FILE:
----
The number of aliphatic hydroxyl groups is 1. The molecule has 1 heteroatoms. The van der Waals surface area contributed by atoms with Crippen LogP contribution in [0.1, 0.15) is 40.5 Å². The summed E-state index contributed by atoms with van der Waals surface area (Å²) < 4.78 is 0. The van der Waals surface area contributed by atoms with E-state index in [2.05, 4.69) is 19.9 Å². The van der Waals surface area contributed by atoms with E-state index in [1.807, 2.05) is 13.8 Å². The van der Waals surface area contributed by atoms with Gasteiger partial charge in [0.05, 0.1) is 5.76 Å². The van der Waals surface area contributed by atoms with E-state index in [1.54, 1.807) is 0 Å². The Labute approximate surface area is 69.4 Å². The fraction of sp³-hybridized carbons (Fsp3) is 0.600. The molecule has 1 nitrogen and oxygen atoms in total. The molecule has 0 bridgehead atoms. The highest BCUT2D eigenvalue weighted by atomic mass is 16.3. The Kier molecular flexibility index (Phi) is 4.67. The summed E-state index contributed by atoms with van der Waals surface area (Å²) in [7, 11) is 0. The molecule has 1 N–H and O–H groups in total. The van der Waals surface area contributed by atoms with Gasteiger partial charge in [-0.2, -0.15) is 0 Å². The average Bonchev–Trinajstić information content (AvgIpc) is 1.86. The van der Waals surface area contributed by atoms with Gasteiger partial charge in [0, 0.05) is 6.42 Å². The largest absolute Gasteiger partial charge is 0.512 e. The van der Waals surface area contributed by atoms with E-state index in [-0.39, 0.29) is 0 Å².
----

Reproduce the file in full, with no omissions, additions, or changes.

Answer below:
The number of aliphatic hydroxyl groups is 1. The molecule has 1 heteroatoms. The van der Waals surface area contributed by atoms with Crippen LogP contribution in [0.1, 0.15) is 40.5 Å². The summed E-state index contributed by atoms with van der Waals surface area (Å²) < 4.78 is 0. The van der Waals surface area contributed by atoms with E-state index in [2.05, 4.69) is 19.9 Å². The van der Waals surface area contributed by atoms with E-state index in [1.807, 2.05) is 13.8 Å². The van der Waals surface area contributed by atoms with Gasteiger partial charge in [0.05, 0.1) is 5.76 Å². The van der Waals surface area contributed by atoms with E-state index in [1.54, 1.807) is 0 Å². The Labute approximate surface area is 69.4 Å². The fraction of sp³-hybridized carbons (Fsp3) is 0.600. The molecule has 1 nitrogen and oxygen atoms in total. The molecule has 0 bridgehead atoms. The highest BCUT2D eigenvalue weighted by atomic mass is 16.3. The Kier molecular flexibility index (Phi) is 4.67. The summed E-state index contributed by atoms with van der Waals surface area (Å²) in [7, 11) is 0. The molecule has 1 N–H and O–H groups in total. The van der Waals surface area contributed by atoms with Gasteiger partial charge in [-0.2, -0.15) is 0 Å². The average Bonchev–Trinajstić information content (AvgIpc) is 1.86. The van der Waals surface area contributed by atoms with Gasteiger partial charge in [0, 0.05) is 6.42 Å². The largest absolute Gasteiger partial charge is 0.512 e. The van der Waals surface area contributed by atoms with E-state index in [-0.39, 0.29) is 0 Å².